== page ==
#20BooksOfSummer 6: The Wordsmith -Patricia Forde

#20BooksOfSummer is an annual event hosted by Cathy Brown of 746 Books and runs from 1st June until 1st September With the aim to clearing a target of 5, 10 or 20 books from your TBR but with very relaxed and fun rules.

Here is my joining post & List!

The Wordsmith -Patricia Forde

The Wordsmith by Patricia Forde
Cover designed and illustrated by Steve Simpson

In a world where the permitted language totals 500 words, and breaking the rules means being banished to the wolf-stalked post apocalyptic wastelands, the wordsmith is a unique position.

Letta’s job is to collect the surviving examples of written words, and to collate lists of specialist words for those who need them, but when an injured young man collapses in her shop she discovers that John Noa, the founder of Ark is not the saviour he is painted out to be, she is compelled to discover his plans which will change the future of humanity forever.

Trigger Warning: guarded referral to off-page torture, execution, human experimentation and suicide.

5 key words

Language Words Post-Apocalyptic Dystopian Control

The Wordsmith is a slow burner, one that will smoulder at your toes until you have failed to realise the whole of you is burning because you are so deep in Letta’s world. 

Forde’s writing is clever in that it takes its time and luxuriates in language, for she is describing a world robbed of such process and opportunity. Whilst at first this may seem like she is simply taking her time with the plot, but it clearly evolves into a protest of its own against the callous cruelty of robbing people of the ability to express themselves, to love, desire, hope. 

Vocabulary choices feel like jewels plucked from a treasure trove, shiny fruits of meaning and purpose dance on our tongues and minds as we roll them around against the clunking functionality of List, the 500 words allowed by John Noa for communication between inhabitants of Ark. And yet, Forde manages to avoid the pitfalls of too much vocabulary that certain styles of literary fiction fall into (you know the kind I mean) the language is always meaningful and accessible, never capricious or grandiose for the sake of showing off. Because that is not what Forde wants us to take away from the book. 

She had always dreamt of words. beautiful words, haunting words and, last night, terrifying words.

The reader steps away from Wordsmith renewed in the value and beauty of language as an expressive and functional form, even the little annoying grammar bits and pieces, connectives, pronouns and adjectives as the citizens of Ark are limited to a grunting troglodyte dialect of commands and requests. Robbed of words of love, of passion, of expression, and exacting scientific words to communicate meaning and learning these are seen as follies and wickedness of Desecrators whose selfish narcissism supposedly led the world into Climate collapse and the apocalyptic Melting that drowned billions. And yet, Patricia Forde underlines it is the people who use words not the words themselves that do good or evil, as she explores through the empathy filled freedom of the Desecrators (merely artists, musicians and rebels) and the calculating darkness of those supposedly saving and protecting humankind at the end of the world and that one group should not be robbed for the actions of another.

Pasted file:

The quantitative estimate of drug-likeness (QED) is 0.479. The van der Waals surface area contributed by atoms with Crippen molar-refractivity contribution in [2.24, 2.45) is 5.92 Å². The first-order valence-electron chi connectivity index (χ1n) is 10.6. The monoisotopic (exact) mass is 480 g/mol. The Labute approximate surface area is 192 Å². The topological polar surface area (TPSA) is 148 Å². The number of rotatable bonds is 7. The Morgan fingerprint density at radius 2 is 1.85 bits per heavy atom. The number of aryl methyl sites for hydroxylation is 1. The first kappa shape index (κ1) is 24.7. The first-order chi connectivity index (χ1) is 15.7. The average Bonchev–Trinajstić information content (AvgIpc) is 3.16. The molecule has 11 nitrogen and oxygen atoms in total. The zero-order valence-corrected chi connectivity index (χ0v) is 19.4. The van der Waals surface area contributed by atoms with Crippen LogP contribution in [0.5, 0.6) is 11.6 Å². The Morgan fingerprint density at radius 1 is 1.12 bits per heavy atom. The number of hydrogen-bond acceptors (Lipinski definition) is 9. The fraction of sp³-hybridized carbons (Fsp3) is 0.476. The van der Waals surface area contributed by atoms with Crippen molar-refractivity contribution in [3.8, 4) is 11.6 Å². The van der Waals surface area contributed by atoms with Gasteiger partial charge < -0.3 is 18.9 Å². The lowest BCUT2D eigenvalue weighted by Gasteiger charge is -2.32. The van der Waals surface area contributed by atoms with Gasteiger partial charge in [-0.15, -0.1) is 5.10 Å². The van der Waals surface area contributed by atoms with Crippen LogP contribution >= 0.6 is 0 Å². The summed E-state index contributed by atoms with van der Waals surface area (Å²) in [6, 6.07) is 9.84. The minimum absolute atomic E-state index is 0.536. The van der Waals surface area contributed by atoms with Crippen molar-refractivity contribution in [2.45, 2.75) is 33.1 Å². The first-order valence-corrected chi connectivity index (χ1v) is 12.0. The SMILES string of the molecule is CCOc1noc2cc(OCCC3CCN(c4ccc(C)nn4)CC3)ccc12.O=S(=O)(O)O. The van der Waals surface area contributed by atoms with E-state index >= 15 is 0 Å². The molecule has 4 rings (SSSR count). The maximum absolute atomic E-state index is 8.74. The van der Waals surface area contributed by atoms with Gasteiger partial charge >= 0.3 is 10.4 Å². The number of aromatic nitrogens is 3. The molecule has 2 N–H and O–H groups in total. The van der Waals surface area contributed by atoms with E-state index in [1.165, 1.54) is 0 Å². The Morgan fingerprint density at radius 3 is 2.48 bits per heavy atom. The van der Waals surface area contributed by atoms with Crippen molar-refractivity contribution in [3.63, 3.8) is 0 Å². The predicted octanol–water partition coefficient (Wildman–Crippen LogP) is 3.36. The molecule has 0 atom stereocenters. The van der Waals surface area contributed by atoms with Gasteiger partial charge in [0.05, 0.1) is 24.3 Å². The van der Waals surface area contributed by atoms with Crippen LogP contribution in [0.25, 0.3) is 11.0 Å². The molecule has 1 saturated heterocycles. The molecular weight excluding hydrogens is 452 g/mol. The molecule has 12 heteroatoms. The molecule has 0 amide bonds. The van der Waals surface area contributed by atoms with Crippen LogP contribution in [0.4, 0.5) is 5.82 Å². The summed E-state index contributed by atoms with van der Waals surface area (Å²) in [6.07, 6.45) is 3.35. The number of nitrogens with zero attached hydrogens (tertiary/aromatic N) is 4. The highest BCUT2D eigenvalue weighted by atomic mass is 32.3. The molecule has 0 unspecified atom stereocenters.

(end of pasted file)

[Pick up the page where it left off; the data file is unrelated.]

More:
Letta and Marlo’s blossoming relationship acts as a metaphor for Letta’s own awakening to the world she has taken for granted, and that she has always been privileged within. For as a wordsmith apprentice she is permitted to speak off-List, and has watched as people are banished for doing the same. She steps outside the walls of Ark for the first time in her life and meets the survivors and descendants of the people who arrived too late, or were not deemed worthy to enter Ark such as scientists. She sees the fact that the world is not as simple, binary nor fair as she previously thought, and begins to experience empathy and anger and an understanding of her privilege and power to act against this system.

The Wordsmith is such a powerful and empowering book, begging readers to assess their own privilege and whether we are using what power we have for good, or allowing unfairness to continue, and encouraging us to value what freedoms we do have, the ability to express, to challenge and to love.

I’m looking forward to the sequel, Mother Tongue which deals with the aftermath of Letta’s rebellion.

The Wordsmith by Patricia Forde is published by Little Island books but is also known in the US as The List published by Sourcebooks

Advertisement

2 thoughts on “#20BooksOfSummer 6: The Wordsmith -Patricia Forde

Leave a Reply

Fill in your details below or click an icon to log in:

WordPress.com Logo

You are commenting using your WordPress.com account. Log Out /  Change )

Twitter picture

You are commenting using your Twitter account. Log Out /  Change )

Facebook photo

You are commenting using your Facebook account. Log Out /  Change )

Connecting to %s